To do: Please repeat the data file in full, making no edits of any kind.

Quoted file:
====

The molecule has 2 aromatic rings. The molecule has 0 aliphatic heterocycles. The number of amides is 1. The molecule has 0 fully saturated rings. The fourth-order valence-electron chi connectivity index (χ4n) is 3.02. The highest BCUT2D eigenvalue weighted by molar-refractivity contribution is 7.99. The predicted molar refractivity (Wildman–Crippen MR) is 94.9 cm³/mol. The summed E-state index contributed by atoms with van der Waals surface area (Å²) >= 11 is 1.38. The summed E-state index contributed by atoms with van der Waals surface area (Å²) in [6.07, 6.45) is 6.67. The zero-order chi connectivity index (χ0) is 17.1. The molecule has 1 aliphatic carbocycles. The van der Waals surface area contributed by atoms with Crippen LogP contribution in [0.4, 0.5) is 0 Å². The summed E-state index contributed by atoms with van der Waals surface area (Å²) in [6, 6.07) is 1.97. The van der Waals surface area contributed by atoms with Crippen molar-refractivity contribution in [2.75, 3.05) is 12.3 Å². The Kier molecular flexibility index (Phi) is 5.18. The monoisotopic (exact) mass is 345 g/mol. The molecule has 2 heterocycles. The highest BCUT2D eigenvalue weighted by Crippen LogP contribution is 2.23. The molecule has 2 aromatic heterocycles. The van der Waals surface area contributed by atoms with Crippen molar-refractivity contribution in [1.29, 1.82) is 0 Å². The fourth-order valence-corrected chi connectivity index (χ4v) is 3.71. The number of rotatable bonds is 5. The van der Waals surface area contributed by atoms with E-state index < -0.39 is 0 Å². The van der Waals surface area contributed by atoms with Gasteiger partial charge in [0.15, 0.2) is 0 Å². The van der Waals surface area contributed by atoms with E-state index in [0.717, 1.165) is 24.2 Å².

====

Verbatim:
The molecule has 2 aromatic rings. The molecule has 0 aliphatic heterocycles. The number of amides is 1. The molecule has 0 fully saturated rings. The fourth-order valence-electron chi connectivity index (χ4n) is 3.02. The highest BCUT2D eigenvalue weighted by molar-refractivity contribution is 7.99. The predicted molar refractivity (Wildman–Crippen MR) is 94.9 cm³/mol. The summed E-state index contributed by atoms with van der Waals surface area (Å²) >= 11 is 1.38. The summed E-state index contributed by atoms with van der Waals surface area (Å²) in [6.07, 6.45) is 6.67. The zero-order chi connectivity index (χ0) is 17.1. The molecule has 1 aliphatic carbocycles. The van der Waals surface area contributed by atoms with Crippen LogP contribution in [0.4, 0.5) is 0 Å². The summed E-state index contributed by atoms with van der Waals surface area (Å²) in [6, 6.07) is 1.97. The van der Waals surface area contributed by atoms with Crippen molar-refractivity contribution in [2.75, 3.05) is 12.3 Å². The Kier molecular flexibility index (Phi) is 5.18. The monoisotopic (exact) mass is 345 g/mol. The molecule has 2 heterocycles. The highest BCUT2D eigenvalue weighted by Crippen LogP contribution is 2.23. The molecule has 2 aromatic heterocycles. The van der Waals surface area contributed by atoms with Crippen molar-refractivity contribution in [1.29, 1.82) is 0 Å². The fourth-order valence-corrected chi connectivity index (χ4v) is 3.71. The number of rotatable bonds is 5. The van der Waals surface area contributed by atoms with E-state index < -0.39 is 0 Å². The van der Waals surface area contributed by atoms with Gasteiger partial charge in [0.15, 0.2) is 0 Å². The van der Waals surface area contributed by atoms with E-state index in [0.717, 1.165) is 24.2 Å².